A redesign of Mozilla’s online help system used input from user behavior (e.g. search terms) and forum questions. The effort paid off by greatly reducing the number of support requests in a short time, and by allowing staff to respond to almost all support requests within 24 hours. A post by Susan Farrell, of usability consulting firm Nielsen Norman Group (NN/g), includes nice graphs of both payoffs.
If you’re not familiar with NN/g, that’s “Nielsen” as in the author of Designing Web Usability and Mobile Usability, and “Norman” as in The Design of Everyday Things and Turn Signals are the Facial Expressions of Automobiles. In the spirit of under-promising, the partner roster also includes Bruce Tognazzini (ex-Apple, author of Tog on Interface and Tog on Software Design).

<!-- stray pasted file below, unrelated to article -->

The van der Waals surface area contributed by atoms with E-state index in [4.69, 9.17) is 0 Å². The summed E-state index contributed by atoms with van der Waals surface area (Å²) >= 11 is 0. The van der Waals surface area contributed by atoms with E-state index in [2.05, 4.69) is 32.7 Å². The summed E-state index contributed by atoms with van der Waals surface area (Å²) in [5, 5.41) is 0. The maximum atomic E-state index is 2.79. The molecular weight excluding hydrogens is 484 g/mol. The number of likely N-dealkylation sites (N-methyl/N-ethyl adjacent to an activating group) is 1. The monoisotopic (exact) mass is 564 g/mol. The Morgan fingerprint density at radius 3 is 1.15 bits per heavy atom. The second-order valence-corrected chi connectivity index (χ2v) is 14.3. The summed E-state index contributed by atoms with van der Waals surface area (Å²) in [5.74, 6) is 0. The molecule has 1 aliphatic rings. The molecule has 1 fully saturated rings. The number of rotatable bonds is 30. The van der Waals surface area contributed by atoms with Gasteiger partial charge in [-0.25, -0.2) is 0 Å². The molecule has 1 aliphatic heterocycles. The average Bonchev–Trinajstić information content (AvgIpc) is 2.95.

At the end of summer 2011, Mozilla staff received over 11,000 user questions per month. Why so many? Clearly because many users are asking these questions! But beyond that, why do users need to ask the questions they do? Farrell identifies several issues:
- 400 pages of online documentation were difficult to search.
- Time spent fielding user questions took staff time from writing new help files, or improving old ones…
- …But on the other hand, the accumulation of the new articles staff could write “caused more findability problems.”